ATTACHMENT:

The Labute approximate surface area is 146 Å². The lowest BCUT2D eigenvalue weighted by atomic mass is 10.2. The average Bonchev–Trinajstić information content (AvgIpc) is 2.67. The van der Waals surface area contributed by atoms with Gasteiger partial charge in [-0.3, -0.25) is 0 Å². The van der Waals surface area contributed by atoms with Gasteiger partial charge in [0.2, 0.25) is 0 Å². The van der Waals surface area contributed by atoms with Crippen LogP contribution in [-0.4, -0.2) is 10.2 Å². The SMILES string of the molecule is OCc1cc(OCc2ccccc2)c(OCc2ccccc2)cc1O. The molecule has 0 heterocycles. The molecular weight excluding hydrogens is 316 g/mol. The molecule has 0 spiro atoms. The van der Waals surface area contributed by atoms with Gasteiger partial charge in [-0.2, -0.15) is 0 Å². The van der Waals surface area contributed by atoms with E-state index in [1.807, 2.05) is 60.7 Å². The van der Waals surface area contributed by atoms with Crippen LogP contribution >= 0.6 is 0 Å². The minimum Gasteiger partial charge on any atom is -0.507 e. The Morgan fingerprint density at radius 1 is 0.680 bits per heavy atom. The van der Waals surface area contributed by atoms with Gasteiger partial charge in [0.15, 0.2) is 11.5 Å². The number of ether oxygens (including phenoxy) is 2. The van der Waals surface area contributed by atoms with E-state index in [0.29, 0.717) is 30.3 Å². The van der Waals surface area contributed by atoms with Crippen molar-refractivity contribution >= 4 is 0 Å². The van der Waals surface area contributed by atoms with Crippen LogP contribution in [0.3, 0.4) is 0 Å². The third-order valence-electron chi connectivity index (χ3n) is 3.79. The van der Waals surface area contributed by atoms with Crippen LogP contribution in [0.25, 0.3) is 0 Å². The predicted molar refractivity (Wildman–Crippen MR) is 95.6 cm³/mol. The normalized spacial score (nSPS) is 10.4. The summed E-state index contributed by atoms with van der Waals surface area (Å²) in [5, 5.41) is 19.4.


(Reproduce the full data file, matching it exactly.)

The Labute approximate surface area is 146 Å². The lowest BCUT2D eigenvalue weighted by atomic mass is 10.2. The average Bonchev–Trinajstić information content (AvgIpc) is 2.67. The van der Waals surface area contributed by atoms with Gasteiger partial charge in [-0.3, -0.25) is 0 Å². The van der Waals surface area contributed by atoms with Gasteiger partial charge in [0.2, 0.25) is 0 Å². The van der Waals surface area contributed by atoms with Crippen LogP contribution in [-0.4, -0.2) is 10.2 Å². The SMILES string of the molecule is OCc1cc(OCc2ccccc2)c(OCc2ccccc2)cc1O. The molecule has 0 heterocycles. The molecular weight excluding hydrogens is 316 g/mol. The molecule has 0 spiro atoms. The van der Waals surface area contributed by atoms with Gasteiger partial charge in [-0.2, -0.15) is 0 Å². The van der Waals surface area contributed by atoms with E-state index in [1.807, 2.05) is 60.7 Å². The van der Waals surface area contributed by atoms with Crippen LogP contribution >= 0.6 is 0 Å². The minimum Gasteiger partial charge on any atom is -0.507 e. The Morgan fingerprint density at radius 1 is 0.680 bits per heavy atom. The van der Waals surface area contributed by atoms with Gasteiger partial charge in [0.15, 0.2) is 11.5 Å². The number of ether oxygens (including phenoxy) is 2. The van der Waals surface area contributed by atoms with E-state index in [0.29, 0.717) is 30.3 Å². The van der Waals surface area contributed by atoms with Crippen molar-refractivity contribution >= 4 is 0 Å². The van der Waals surface area contributed by atoms with Crippen LogP contribution in [0.3, 0.4) is 0 Å². The third-order valence-electron chi connectivity index (χ3n) is 3.79. The van der Waals surface area contributed by atoms with Crippen LogP contribution in [0.25, 0.3) is 0 Å². The predicted molar refractivity (Wildman–Crippen MR) is 95.6 cm³/mol. The normalized spacial score (nSPS) is 10.4. The summed E-state index contributed by atoms with van der Waals surface area (Å²) in [5, 5.41) is 19.4.